Saturday, October 24, 2009

Tonight's UFC 104: Handicapping the fights

Once again, Kyle and I are going to try our hands at predicting the results of tonight's MMA bouts. I'll report tomorrow on how we did.

I'll take them in order from the top of the card to the bottom.

The main card fights:

Lyoto Machida vs. Mauricio "Shogun" Rua

Mark: Shogun is an emotional fighter who gained a significant number of his victories from soccer (and similar) kicks. Machida preys on emotion in his opponents, enticing them to make errors, and those kicks are illegal in the UFC. Though Shogun has a puncher's chance to catch Machida, it's a slim one due to the way Machida leans back. Shogun has a decent chance of surviving the first round and a tiny one of finishing the second, but I'll be stunned if he makes it out of the third.

Kyle: Shogun is a tailor-made opponent for Machida. His dubious record in the UFC is built on victories over 39-year-old Chuck Liddell and 44-year-old Mark Coleman. The last time Shogun beat somebody under 35 was February 2007. Shogun is an aggressive striker who constantly moves forward and counts on accurate combinations to keep his opponent too off-balance to respond. Machida is a precise counterpuncher who doesn't get off balance. I expect this one to look like Anderson Silva vs. Forrest Griffin, with Machida in the Anderson Silva role.

Cain Velasquez vs. Ben Rothwell

Mark: Unless Velasquez has improved mentally a great deal since the fight with Cheick Kongo, he's going to make some mistakes. That means Rothwell has a chance of tagging him--not a big chance, but a chance. If Rothwell doesn't, however, then Velasquez is going to take Rothwell down repeatedly, beat on him, and ultimate win via either TKO (my hope) or a decision (my fear). So, Velasquez it is.

Kyle: This fight is a lot less clear. Velasquez has fantastic wrestling skills and an undefeated record. Rothwell, despite being the same age, has been fighting professionally three times as long and faced stiffer competition. Rothwell's also got about thirty pounds on Velasquez. He'll try to keep the fight standing, use his weight, lean on Velasquez and wear him down. Velasquez will try to take Rothwell down and ground and pound his way to victory. I pick Velasquez to edge out the victory, but it could go either way.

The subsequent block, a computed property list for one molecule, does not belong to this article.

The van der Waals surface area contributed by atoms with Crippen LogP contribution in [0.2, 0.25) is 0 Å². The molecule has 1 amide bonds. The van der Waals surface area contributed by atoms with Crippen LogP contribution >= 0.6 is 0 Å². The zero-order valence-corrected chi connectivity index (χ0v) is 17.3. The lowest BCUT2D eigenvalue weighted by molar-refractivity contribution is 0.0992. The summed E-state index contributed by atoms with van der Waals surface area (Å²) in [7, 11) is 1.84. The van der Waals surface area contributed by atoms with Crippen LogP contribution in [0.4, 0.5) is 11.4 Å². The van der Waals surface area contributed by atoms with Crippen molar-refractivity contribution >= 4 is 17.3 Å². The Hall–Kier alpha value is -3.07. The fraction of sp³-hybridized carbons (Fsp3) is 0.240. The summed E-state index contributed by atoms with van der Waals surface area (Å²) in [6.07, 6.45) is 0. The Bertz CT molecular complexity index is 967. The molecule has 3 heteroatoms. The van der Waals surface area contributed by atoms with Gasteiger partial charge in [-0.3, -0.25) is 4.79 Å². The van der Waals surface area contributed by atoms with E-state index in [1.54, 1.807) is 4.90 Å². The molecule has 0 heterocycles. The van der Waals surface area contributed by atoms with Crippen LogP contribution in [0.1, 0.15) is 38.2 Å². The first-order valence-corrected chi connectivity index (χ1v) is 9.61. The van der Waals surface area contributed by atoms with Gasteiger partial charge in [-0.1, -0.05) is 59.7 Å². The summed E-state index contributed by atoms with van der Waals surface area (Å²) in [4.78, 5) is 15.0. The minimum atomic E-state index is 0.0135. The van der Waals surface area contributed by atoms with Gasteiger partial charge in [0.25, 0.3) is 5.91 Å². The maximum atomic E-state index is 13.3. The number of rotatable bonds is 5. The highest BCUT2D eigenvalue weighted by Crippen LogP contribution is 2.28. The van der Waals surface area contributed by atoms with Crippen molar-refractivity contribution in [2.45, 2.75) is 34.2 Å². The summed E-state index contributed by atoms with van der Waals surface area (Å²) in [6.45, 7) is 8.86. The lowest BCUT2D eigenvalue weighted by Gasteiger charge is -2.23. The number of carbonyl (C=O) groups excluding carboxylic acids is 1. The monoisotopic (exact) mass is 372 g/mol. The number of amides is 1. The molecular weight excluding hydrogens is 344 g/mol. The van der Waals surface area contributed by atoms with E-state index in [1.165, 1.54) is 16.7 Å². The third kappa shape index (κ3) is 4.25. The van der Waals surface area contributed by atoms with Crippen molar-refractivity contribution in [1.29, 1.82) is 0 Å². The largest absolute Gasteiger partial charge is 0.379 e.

Josh Neer vs. Gleison Tibau

Mark: Neer took the fight on short notice and has been training in the middle of nowhere with a camp of no particular renown, probably at least in part because of his scrapes with the police. With a good camp and adequate prep time, he would be my pick, but he had neither, so I'm going with Tibau instead. I expect Tibau either to submit Neer early or grind out a dull decision. This one, though, is close and hard to call.

Kyle: Neer has beaten Joe Stevenson and Melvin Guillard. Tibau has lost to Joe Stevenson and Melvin Guillard. So my money's on Neer... though since Neer is currently serving a seven-year suspended sentence for DUI and fleeing the police, I'd really be happier to see him lose. What do you have to do to actually get sent to jail these days?

Joe Stevenson vs. Spencer Fisher

Mark: I don't expect this fight to be exciting unless Stevenson gets a bad attack of the egos and the stupids. Assuming he sticks to the game plan Greg Jackson will have crafted for him, Stevenson should take down Fisher and grind out a decision, maybe even a ground-and-pound victory.

Kyle: Fisher's on a three-fight winning streak while Stevenson's been losing to top competition lately. But styles make fights and as long as Stevenson remembers that he's not a boxer I think he'll be able to take Fisher down at will. Look for Stevenson to finish from the top.

Anthony Johnson vs. Yoshiyuki Yoshida

Mark: Johnson is bigger (especially after failing to make weight by six pounds), stronger, a better striker, and the proud owner of a huge reach advantage. Unless Yoshida can get him down and keep him down long enough to submit him, Yoshida is in for a very long night. The only factor that gives me pause is that Yoshida trained for two weeks with Greg Jackson, but it was only two weeks. Johnson by TKO or KO.

Kyle: This is another tough fight to call. Both fighters have fast hands and explosive power. Expect punches in bunches and whoever lands a clean strike first to walk out the winner. If forced to pick, I'll go with Yoshida.

And now, we venture into large stretches of terra incognita with our predictions for the preliminary bouts:

Yushin Okami vs. Chael Sonnen

Mark: Okami is the better fighter in just about every area and has fought tougher opponents than Sonnen. I like Sonnen, but he's over-matched here. Neither man is likely to finish, so this will be a long and quite possibly dull three rounds. When it finishes, though, Okami will emerge with the win, most likely via decision.

Kyle: Between them, Okami and Sonnen have had 27 fights go to decision, which is why this match between top-ten middleweights is on the undercard. Sonnen looked good in his WEC fight last year against an addled Paulo Filho, but Okami has been doing well against a higher level of competition in the UFC. Expect Okami to pull off a lay-and-pray victory.